March 17, 2024

As we observe the Fifth Sunday of Lent, we enter into the third and final part of the season. We began on Ash Wednesday by hearing the call to fully enter into this season with everything that we’ve got and to embrace the traditional penances of prayer, fasting and almsgiving. This invitation was repeated throughout the first two weeks of Lent. Then, as we realized that we could not do all this on our own, we were reassured that the Lord would give us all that we need to respond to his call.

“Trusting in God’s timing enables us to work slowly but surely, without being obsessed with immediate results. …  It invites us to accept the tension between fullness and limitations.”

Pope Francis

During the Third and Fourth weeks of Lent, our focus shifted to the sacraments, the ways in which God would redeem us. Multiple images of water, light and life in the daily Scripture readings reminded us of the life God gave us in the Sacrament of Baptism, which helped to prepare us for the Easter Vigil Baptisms of the Elect and our own renewal of our Baptism commitment.

In these final weeks of Lent, our attention shifts to the Cross. Many might be surprised to hear that the Cross has not been a focal point in Lent until this weekend. Up to this point, the Lenten focus has been upon our call to change. Now, our Scripture readings and Mass prayers remind us of the great price by which we were redeemed. God delivered his own Son, the innocent Lamb, into our hands as the gift offered for our redemption. God faithfully loved us when we were at our worst. Our Scripture readings this week will set the stage for our hearing of the Passion according to Mark next Sunday on Palm/Passion Sunday. We now turn our full attention toward the Cross. These final days of Lent lead us into the Triduum, the three-day commemoration of the dying and rising of the Lord. These are the holiest days of the church year. Let us do all that we can to live them well.

We remember in our Lenten prayer those who spend this Lent in preparation for their initiation into the church community at the Easter Vigil. We celebrate the Third and final Scrutiny with our “Elect” at the 10:00 am Mass today. Within our own parish community, the “Elect” and the Candidates for Full Communion are in the final stages of their journey to become Catholics. We promise to support our Elect (Nathan Figueroa, Lorena Scaletta and Kevin Gonzalez) and Candidate for Full Communion (Madison Shoemaker) with our prayers throughout this special season of preparations.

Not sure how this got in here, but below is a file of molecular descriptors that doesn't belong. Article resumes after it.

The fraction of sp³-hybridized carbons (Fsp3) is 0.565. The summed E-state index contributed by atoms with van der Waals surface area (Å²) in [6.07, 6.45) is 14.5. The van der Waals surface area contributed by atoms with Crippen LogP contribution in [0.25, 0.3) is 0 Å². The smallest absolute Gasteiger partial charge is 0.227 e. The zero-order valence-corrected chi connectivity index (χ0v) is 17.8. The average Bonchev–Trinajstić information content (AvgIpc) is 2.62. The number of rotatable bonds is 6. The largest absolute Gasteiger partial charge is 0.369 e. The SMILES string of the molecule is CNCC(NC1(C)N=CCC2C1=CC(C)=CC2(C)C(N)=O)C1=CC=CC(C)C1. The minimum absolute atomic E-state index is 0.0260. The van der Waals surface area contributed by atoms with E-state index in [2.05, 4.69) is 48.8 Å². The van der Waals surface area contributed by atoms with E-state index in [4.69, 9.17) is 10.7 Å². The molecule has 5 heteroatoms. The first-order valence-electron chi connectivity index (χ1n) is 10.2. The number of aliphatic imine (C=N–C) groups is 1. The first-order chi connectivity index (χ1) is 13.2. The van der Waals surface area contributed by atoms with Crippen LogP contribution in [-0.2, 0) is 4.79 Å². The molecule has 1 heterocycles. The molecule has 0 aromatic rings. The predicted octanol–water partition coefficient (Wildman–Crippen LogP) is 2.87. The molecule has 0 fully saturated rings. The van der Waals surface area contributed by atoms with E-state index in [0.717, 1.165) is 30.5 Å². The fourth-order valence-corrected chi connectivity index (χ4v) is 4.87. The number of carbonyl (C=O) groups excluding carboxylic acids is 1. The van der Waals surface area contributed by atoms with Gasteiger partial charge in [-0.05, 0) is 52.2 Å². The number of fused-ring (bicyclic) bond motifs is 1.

As our Lenten Penitential Rite at Mass reminds us, Lent is the primary season of reconciliation within the church year. One of the best ways for us to prepare for the renewal of our Baptism commitment at Easter is by celebrating the Sacrament of Reconciliation. Our parish Lent Reconciliation Service will be on Monday, March 18 at 7:00 pm. Regular times for the Sacrament of Reconciliation are on Saturdays following the 8:15 am Mass until 10:00 am. We have added additional times on the Fridays of Lent, following the 7:00 am Mass until 8:30 am and after the 12:05 pm Mass until 1:30 pm. Additional times during Holy Week will be on Tuesday, March 26 from 7:30-8:30 am, 12:30-1:30 pm and 6:00-7:00 pm, and on Wednesday, March 27 from 7:30-8:30 am and 12:30-1:30 pm. This season is an ideal time for each of us to celebrate this powerful sacrament of God’s healing.

Copies of the “Little White Book” for our Easter Season individual prayer are available in the Narthex. The “Little White Book” begins on April 1, Easter Monday, and provides us with daily six-minute Scripture reflections on the Resurrection narratives according to Matthew. The Easter season will conclude on Pentecost Sunday. They are an excellent guide for us “to spend some quite time with the Lord.”   

Join with us this afternoon for our 61st Annual St. Joseph’s Table, sponsored by our CCW, in the Ministry Center from 2:00-5:00 pm.

During these final weeks of Lent, let us continue to pray for and support each other in our Lenten practices, especially the traditional practices of prayer, fasting and almsgiving. Know that your priests pray for you each day. May God continue to bless us with everything that we need, and more.

– Father Jim Murphy